If a 3.5 L V-6 Honda engine, in a 2008 Honda Pilot, was starved for oil (run with a low-level of oil or run dry), and it damaged the engine internally, resulting in scoring in the cylinders, how long would it reasonably take for the engine to exhibit signs of the damage? Would it be something that would take thousands of miles to exhibit signs of the damage or would it be expected to exhibit signs much more rapidly (such as immediately)?
Basically, if the starvation was bad enough to lead to scoring in the cylinder walls and a knocking sound from the engine, how long (miles) after the starvation would you reasonably expect it to take before the engine started knocking? For example, would it be reasonable to argue that the engine was starved for oil 5 or 10,000 miles before it actually begins to make a knocking noise?
If it's low or even out of oil damage occurs immediatly
June, 11, 2011 AT 3:39 PM
So, is it reasonable to argue that if an engine was going to develop a knock as a result of oil starvation, you would expect it to develop the knock right after the starvation occurred, not many miles after the fact and, if so, how certain could you be in your argument?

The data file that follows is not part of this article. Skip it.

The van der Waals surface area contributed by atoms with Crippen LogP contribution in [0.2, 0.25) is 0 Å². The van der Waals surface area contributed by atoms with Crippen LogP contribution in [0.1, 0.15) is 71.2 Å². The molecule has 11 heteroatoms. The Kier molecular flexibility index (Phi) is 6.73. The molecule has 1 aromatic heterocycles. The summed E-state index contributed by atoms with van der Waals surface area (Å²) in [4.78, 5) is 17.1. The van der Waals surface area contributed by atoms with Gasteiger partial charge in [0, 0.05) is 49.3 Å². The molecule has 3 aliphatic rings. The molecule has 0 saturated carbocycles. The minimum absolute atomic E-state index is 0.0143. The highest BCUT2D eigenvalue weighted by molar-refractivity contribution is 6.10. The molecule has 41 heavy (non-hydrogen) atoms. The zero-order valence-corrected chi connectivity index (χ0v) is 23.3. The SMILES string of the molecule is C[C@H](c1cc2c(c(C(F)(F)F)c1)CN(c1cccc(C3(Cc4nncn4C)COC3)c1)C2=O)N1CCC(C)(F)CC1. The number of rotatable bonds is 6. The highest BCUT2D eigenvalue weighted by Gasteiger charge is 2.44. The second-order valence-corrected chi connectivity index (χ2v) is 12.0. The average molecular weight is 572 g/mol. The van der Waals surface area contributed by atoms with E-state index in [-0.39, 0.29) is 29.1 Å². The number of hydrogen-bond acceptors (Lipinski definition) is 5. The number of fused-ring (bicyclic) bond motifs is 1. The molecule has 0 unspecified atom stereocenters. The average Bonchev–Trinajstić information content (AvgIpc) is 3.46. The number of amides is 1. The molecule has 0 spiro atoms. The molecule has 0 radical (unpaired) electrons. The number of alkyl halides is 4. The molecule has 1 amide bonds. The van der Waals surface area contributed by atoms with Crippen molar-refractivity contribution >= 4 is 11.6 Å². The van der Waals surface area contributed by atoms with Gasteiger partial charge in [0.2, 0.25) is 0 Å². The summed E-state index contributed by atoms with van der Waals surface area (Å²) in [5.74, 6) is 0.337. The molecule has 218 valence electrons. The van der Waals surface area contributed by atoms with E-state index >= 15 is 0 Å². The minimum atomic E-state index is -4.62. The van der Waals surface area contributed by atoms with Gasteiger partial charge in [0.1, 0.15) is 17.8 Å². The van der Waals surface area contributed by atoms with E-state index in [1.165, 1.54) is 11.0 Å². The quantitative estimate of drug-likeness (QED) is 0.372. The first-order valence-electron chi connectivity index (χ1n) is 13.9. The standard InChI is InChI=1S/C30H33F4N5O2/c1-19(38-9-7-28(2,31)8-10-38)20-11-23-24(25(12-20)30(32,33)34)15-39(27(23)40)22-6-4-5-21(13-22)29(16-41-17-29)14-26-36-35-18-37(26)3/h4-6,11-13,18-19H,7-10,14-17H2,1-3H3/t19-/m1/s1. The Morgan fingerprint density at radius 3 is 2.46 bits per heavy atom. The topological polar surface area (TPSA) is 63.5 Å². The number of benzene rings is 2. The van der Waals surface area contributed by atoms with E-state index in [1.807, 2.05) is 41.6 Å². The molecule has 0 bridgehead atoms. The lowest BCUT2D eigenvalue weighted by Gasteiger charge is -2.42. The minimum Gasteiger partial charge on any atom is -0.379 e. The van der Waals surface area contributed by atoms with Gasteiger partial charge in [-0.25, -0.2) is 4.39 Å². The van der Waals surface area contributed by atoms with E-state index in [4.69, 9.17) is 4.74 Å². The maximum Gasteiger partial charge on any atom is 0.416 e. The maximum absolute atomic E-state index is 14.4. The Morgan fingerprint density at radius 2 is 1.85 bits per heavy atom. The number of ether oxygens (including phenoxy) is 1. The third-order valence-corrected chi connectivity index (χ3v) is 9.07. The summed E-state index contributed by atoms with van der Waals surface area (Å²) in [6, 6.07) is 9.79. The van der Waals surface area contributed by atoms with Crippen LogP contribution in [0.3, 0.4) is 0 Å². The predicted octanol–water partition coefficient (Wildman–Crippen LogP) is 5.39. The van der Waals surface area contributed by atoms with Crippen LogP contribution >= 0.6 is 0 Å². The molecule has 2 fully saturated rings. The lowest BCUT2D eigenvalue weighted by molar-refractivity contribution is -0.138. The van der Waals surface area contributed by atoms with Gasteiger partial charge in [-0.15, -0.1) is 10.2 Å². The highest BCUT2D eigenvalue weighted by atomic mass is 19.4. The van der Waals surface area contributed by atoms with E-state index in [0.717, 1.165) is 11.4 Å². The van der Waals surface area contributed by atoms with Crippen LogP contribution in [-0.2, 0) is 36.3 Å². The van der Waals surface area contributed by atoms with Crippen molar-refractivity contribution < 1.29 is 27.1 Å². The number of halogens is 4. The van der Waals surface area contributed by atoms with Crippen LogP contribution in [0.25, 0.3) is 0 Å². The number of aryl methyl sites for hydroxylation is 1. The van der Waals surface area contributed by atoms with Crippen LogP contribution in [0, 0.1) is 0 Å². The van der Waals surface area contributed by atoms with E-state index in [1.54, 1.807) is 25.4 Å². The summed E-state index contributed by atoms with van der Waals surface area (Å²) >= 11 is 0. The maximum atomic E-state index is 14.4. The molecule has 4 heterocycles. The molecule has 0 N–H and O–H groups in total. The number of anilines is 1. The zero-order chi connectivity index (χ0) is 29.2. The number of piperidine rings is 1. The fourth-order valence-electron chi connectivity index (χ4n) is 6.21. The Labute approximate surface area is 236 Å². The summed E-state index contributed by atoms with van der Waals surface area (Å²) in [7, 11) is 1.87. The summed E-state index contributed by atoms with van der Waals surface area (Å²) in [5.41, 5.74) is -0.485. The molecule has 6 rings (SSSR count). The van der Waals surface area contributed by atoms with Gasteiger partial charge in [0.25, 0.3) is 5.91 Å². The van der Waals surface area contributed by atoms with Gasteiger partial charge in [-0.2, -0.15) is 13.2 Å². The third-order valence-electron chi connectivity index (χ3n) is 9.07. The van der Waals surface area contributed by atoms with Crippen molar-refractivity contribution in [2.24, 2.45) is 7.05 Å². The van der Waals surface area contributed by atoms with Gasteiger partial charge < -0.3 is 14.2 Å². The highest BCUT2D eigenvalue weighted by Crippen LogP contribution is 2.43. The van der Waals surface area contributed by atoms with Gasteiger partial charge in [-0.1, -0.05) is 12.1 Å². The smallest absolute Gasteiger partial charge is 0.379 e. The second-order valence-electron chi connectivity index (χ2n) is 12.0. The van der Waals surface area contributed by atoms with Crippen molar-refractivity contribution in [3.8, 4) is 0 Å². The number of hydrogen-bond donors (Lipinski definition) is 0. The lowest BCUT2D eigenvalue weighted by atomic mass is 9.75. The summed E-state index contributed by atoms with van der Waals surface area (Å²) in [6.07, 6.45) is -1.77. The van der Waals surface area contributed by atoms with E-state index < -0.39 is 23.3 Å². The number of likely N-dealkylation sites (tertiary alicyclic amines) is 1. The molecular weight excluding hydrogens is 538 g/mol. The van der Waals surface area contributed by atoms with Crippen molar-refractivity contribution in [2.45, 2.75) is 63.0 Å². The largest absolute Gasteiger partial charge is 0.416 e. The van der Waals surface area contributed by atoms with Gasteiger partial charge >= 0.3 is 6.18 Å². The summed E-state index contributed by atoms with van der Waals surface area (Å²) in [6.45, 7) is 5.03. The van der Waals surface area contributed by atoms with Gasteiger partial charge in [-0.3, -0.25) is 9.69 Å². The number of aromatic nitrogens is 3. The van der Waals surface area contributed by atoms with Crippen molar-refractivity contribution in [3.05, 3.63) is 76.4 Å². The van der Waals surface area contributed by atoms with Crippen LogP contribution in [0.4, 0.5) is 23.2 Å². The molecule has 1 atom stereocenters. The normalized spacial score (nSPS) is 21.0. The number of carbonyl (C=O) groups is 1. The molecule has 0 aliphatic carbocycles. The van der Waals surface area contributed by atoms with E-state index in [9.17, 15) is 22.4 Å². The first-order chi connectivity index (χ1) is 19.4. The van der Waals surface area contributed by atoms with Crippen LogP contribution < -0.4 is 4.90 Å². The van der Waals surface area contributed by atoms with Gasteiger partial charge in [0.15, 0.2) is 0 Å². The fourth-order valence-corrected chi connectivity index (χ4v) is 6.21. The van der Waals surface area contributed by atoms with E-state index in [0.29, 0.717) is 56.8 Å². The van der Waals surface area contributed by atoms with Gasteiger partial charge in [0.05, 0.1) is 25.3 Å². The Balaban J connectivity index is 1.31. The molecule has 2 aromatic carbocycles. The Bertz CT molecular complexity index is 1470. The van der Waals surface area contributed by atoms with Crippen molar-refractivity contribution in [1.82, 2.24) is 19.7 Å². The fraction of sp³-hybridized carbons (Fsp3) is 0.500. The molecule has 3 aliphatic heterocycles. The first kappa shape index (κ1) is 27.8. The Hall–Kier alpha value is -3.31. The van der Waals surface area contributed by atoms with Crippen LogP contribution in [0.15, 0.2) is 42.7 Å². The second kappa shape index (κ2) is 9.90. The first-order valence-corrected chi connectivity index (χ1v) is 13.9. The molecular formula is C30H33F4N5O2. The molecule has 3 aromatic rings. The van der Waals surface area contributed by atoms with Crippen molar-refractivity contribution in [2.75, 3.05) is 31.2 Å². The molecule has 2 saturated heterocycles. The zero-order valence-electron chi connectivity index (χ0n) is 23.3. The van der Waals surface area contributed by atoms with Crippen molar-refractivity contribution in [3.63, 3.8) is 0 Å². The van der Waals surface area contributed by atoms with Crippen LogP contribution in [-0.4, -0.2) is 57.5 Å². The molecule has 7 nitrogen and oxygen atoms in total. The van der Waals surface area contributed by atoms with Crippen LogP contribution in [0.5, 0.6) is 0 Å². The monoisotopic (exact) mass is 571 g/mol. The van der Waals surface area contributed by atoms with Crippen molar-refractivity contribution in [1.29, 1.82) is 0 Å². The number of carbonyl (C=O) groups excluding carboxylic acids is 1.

June, 11, 2011 AT 4:22 PM
A knock is different than scored cylenders, knocking of the connecting rod(crank journal end) or wrist pin piston end)can be caused by over revving of the engine and spun bearing is the result, two different problems!
June, 11, 2011 AT 4:30 PM
The technician at the dealership indicated that the engine cylinder walls were scored causing piston slap. He found the cause of the scoring to be oil starvation. The question I am trying to answer is, if the engine was starved for oil, would the piston slap begin immediately afterwards or could it take some time for it to begin.
It may take some time as the oil level dropped and none was added to replace it, the sump then does not contain enogh oil for the pump to supply the oil to the pump. In any case I don't know how you maintained it? If it was checked regularly and changed according to service intervals, this would not happen unless a leak developed and oil was lost? If it's dry enough, damage occurs almost instantaniously.